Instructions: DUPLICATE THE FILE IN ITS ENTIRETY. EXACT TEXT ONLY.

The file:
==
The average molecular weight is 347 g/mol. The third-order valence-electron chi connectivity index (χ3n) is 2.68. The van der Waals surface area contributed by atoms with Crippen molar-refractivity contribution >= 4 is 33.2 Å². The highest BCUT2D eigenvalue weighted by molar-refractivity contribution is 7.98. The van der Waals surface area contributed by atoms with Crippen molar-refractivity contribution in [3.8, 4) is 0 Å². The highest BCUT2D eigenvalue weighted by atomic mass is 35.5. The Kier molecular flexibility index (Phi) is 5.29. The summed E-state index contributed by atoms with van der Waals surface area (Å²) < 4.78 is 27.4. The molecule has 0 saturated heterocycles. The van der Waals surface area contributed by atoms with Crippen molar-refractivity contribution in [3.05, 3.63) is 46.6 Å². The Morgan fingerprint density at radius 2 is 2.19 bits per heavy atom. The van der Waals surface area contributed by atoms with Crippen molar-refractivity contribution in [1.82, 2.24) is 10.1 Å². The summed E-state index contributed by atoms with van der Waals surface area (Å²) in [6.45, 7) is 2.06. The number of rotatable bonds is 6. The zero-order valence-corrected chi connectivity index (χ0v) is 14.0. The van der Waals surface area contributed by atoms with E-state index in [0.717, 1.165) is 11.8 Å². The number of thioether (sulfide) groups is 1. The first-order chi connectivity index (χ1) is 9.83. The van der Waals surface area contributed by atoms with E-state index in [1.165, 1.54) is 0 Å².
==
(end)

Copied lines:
The average molecular weight is 347 g/mol. The third-order valence-electron chi connectivity index (χ3n) is 2.68. The van der Waals surface area contributed by atoms with Crippen molar-refractivity contribution >= 4 is 33.2 Å². The highest BCUT2D eigenvalue weighted by molar-refractivity contribution is 7.98. The van der Waals surface area contributed by atoms with Crippen molar-refractivity contribution in [3.8, 4) is 0 Å². The highest BCUT2D eigenvalue weighted by atomic mass is 35.5. The Kier molecular flexibility index (Phi) is 5.29. The summed E-state index contributed by atoms with van der Waals surface area (Å²) < 4.78 is 27.4. The molecule has 0 saturated heterocycles. The van der Waals surface area contributed by atoms with Crippen molar-refractivity contribution in [3.05, 3.63) is 46.6 Å². The Morgan fingerprint density at radius 2 is 2.19 bits per heavy atom. The van der Waals surface area contributed by atoms with Crippen molar-refractivity contribution in [1.82, 2.24) is 10.1 Å². The summed E-state index contributed by atoms with van der Waals surface area (Å²) in [6.45, 7) is 2.06. The number of rotatable bonds is 6. The zero-order valence-corrected chi connectivity index (χ0v) is 14.0. The van der Waals surface area contributed by atoms with E-state index in [0.717, 1.165) is 11.8 Å². The number of thioether (sulfide) groups is 1. The first-order chi connectivity index (χ1) is 9.83. The van der Waals surface area contributed by atoms with E-state index in [1.165, 1.54) is 0 Å².